Life / Food

A locavore's dream at The Brewer's Plate

The scene at the Brewer's Plate was a locavore foodie's dream. The

Wynchwood Barns was busy with some of Toronto's most talented chefs

preparing their delectable dishes alongside brewers offering tastes of

Canada's favourite beverage: beer.

After receiving a beer glass on the way in and a silk serviette,

hundreds of local food lovers and beer enthusiasts tried to work their

way around the room in pursuit of a mouthgasm in the marriage of food

and drink.

The plethora of beer on tap, from the bottle or in a can made

easy work of drinking for a living for the night. One of the first in

sight was a wheat beer. Weissbier by Denison's Brewing Company left a

subtle fruity aftertaste and was the best wheat beer on offer.

Surprisingly, what makes all wheat beer so tasty has nothing to do with

the wheat. "The wheat itself does not lend a lot of character to the

flavour. Tt's the yeast you use which gives a banana or bubblegum

flavour, and sometimes a bit of clove flavour," explains Michael

Hancock, the founding brewer and owner of Denison's Brewing Company.

Hancock's Weissbier certainly delivered on both the banana and

bubblegum flavours.

Some of the flavourful food fare included a succulent beef

skewer with roasted potatoes made by chef Marc Breton from The

Gladstone Hotel, which was the perfect appetizer in a many course meal.

Michael Steh of Red's Bistro prepared an easily devoured cheese and

broccoli soup that was hearty without being heavy.

Going around the room of flavours was like going around the

world as the food at The Brewer's Plate was a reflection of Toronto's

multicultural makeup. From the braised pork belly by Lora Kirk, to chef

Tawfik Shehata's fish tacos with homemade tortillas and smoked tomato

salsa, to a crumble and cupcakes prepared by LPK's Culinary Groove with

all organic and fair-trade ingredients, to chocolate with chili by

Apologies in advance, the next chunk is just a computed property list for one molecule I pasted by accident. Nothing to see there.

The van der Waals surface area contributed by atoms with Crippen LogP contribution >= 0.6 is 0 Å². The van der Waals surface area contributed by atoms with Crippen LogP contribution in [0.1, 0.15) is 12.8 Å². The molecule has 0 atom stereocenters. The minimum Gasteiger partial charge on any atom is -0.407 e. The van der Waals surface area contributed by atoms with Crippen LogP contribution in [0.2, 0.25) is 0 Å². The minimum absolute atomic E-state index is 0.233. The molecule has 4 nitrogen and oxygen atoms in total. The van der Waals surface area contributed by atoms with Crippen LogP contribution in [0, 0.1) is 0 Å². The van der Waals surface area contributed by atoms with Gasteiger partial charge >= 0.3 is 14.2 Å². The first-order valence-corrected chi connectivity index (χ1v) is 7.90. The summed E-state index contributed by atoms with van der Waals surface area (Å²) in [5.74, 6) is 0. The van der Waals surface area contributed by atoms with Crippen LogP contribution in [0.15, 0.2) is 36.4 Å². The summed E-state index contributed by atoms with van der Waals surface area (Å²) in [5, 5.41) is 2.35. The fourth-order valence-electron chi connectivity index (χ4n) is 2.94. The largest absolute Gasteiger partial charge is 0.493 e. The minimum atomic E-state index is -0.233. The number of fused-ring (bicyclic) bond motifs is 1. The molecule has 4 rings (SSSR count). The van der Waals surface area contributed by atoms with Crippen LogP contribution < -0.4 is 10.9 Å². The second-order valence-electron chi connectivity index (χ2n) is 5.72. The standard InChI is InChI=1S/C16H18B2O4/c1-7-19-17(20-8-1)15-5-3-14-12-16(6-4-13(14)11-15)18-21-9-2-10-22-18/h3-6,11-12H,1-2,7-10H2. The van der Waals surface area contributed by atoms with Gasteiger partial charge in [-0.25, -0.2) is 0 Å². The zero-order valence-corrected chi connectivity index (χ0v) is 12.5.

Chocosol, eating at the Brewer's Plate was like being a culinary


In fine Canadian form, the dessert prepared by Brook Kavanagh

from La Pallette included maple mascarpone cheesecake, poached pear,

walnut shortbread, cinnamon Chantilly and was served with Wellington's

beer. Wellington's Russian Imperial Stout - a specific brew for the

winter months - was just what the chef ordered as a compliment to the

tasty treat.

If there was one dish that stood out as a truly Canadian piece

of culinary cultural tradition, it was Jamie Kennedy's tortiere strudel

with winter salad and a mustard pickle. The ingredients were sourced

from the Kawarthas, Perth and Cookstown, and the idea for the dish was

French-Canadian. The savoury strudel was paired with Waupoos Premium

Cider, which has the particular distinction of not only being a subtle

cider without a harsh after bite, but also certified local sustainable

by Local Food Plus, carbon neutral and gluten-free.

From his explanation of the importance of events like the

Brewer's Plate, it's obvious why Kennedy was the inaugural recipient of

the Governor General's Award in celebration of the Nation's Table last


"It's celebrating local bounty as a way not only for all

of the economical benefits of supporting local economies and reducing

carbon footprints and all of the environmental things, but all these

things converge which is very nice," says Kennedy.

David Farnell, founder of Real Food for Real Kids, an

organization that prepares all-natural, organic meals and caters to

childcare centres, elementary schools and camps, sees the local issue

as one that combats larger companies that don't consider the

externalities like how far the food is shipped and the size of the

footprint as a result.

"As soon as you taste it you see that

there's a huge benefit to this. Then when you realize the money stays

in the local economy, it becomes a local living economy and that's the

full cycle."

And all the money spent for tickets to the event were held in

the local economy: the proceeds went to Not far from the Tree, a local

organization that harvests your fruit tree and splits the bounty

between the volunteers and the rest is delivered to food banks,

shelters and community kitchens.

As Canada's personal champion of all things, local, sustainable

and organic for your table, Kennedy believes cooking is "a wonderful

way to create a culture of a place" because people travel to find just

that a different culture or terroire.

The night did involve some travel for your taste buds. Pairing

single-serving mouth-watering items with locally brewed beer could

bring even the most ravenous appetite to the brink of food coma. The

only thing to carry you through was the thought of the tastes on offer

at the next station.

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